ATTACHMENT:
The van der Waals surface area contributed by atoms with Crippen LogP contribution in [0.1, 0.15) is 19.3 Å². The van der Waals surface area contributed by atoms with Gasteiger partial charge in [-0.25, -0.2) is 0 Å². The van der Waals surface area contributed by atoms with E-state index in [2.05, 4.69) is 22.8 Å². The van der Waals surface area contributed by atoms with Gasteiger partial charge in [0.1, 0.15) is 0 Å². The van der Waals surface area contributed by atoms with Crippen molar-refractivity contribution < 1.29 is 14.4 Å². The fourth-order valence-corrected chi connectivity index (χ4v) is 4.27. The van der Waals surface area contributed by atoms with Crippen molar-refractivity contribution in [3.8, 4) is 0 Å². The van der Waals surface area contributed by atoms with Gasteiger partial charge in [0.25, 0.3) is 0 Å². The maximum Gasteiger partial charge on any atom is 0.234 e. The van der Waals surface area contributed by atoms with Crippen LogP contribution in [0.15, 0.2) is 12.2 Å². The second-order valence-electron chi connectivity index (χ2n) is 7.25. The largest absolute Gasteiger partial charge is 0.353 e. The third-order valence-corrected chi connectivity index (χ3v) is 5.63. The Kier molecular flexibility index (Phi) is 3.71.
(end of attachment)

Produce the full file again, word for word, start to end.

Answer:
The van der Waals surface area contributed by atoms with Crippen LogP contribution in [0.1, 0.15) is 19.3 Å². The van der Waals surface area contributed by atoms with Gasteiger partial charge in [-0.25, -0.2) is 0 Å². The van der Waals surface area contributed by atoms with E-state index in [2.05, 4.69) is 22.8 Å². The van der Waals surface area contributed by atoms with Gasteiger partial charge in [0.1, 0.15) is 0 Å². The van der Waals surface area contributed by atoms with Crippen molar-refractivity contribution < 1.29 is 14.4 Å². The fourth-order valence-corrected chi connectivity index (χ4v) is 4.27. The van der Waals surface area contributed by atoms with Crippen molar-refractivity contribution in [3.8, 4) is 0 Å². The van der Waals surface area contributed by atoms with Gasteiger partial charge in [0.25, 0.3) is 0 Å². The maximum Gasteiger partial charge on any atom is 0.234 e. The van der Waals surface area contributed by atoms with Crippen LogP contribution in [0.15, 0.2) is 12.2 Å². The second-order valence-electron chi connectivity index (χ2n) is 7.25. The largest absolute Gasteiger partial charge is 0.353 e. The third-order valence-corrected chi connectivity index (χ3v) is 5.63. The Kier molecular flexibility index (Phi) is 3.71.